How Are You?


We hear the phrase every day. It’s well-used. “How are you?” The cashier at the grocery store asks. Your doctor asks. Your child’s teacher asks. The stranger walking past you on the street asks. The standard response is “Fine, thanks” or “Good. How are you?” And we keep walking.

But seriously, when do we stop and look someone square in the eyes and ask “How are you?” and want to know the honest answer, ugly or pretty?  Chances are, you might feel queasy in your gut if somebody asked you.  We’re not used to people really wanting to know. But if we asked and listened for the answer, would people end up happier? I mean, if we really had someone who cared to really know how we’re doing would it help our overall mental health…because somebody has really heard us?

Here’s what our Defying Shadows team had to say when asked “How Are You?”

Melanie P:

Melanie S. PickettHere’s how I’m doing: I’m in a major life transition. My firstborn just left for college and I have a palpable ache in my heart. When she walked away on move-in day, I felt sick, like my guts and heart were being ripped out of my body. And in a way, they were. My body physically reacted to a painful event. This child is literally a part of my body, mind and soul. To be in a different town just feels so unnatural although I know going to college and chasing her dreams and answering God’s call on her life is the most natural thing to do.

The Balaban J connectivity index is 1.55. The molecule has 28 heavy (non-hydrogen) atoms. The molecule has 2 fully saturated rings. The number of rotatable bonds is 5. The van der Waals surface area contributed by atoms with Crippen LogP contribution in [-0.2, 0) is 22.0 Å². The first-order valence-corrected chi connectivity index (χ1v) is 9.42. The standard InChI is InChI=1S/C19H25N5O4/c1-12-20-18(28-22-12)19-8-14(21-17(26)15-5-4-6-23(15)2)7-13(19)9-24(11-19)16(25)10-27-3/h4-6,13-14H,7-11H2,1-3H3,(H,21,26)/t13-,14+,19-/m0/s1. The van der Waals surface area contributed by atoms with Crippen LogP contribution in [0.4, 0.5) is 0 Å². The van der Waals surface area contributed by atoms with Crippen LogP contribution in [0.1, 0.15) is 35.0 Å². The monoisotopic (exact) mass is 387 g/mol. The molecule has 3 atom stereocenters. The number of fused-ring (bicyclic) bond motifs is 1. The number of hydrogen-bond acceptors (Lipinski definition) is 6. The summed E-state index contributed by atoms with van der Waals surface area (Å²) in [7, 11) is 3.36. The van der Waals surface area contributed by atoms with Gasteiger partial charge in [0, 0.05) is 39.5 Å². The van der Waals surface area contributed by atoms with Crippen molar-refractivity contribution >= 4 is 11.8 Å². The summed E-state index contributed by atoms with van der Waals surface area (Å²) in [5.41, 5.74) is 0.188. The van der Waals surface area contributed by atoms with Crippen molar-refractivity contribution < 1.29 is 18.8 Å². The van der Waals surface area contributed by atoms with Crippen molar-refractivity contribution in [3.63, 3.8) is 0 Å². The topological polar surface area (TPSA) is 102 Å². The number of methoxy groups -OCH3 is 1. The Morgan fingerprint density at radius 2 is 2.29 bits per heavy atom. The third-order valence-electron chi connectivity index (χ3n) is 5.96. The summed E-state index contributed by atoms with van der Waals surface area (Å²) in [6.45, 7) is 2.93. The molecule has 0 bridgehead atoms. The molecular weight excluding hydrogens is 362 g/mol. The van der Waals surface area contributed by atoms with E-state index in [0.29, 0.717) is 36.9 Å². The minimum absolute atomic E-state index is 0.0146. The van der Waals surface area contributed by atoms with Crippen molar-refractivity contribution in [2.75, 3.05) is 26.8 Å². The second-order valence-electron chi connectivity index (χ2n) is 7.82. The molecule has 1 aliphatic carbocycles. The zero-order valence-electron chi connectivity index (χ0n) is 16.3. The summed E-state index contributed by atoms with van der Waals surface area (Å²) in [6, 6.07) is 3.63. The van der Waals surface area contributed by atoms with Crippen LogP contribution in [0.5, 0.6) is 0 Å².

I’m also really tired. Crohn’s disease is a beast and makes me feel exhausted and weary. I’m due for an infusion again and don’t want it because even though it helps in some ways, it adds to the fatigue. And so it goes…the medicinal trade-off.

I’m also happy. I have a wonderful child still at home who’s also part of my mind, body and soul. He’s amazing and makes me laugh and I’m proud of both of my babies. My husband is great, hard-working, and supportive.

I have good friends. My best friend and I are embarking on a cool writing project that could really lead to something exciting and fruitful. That’s our prayer. I’ve got my own solo work projects in the hopper too.

Julie W.: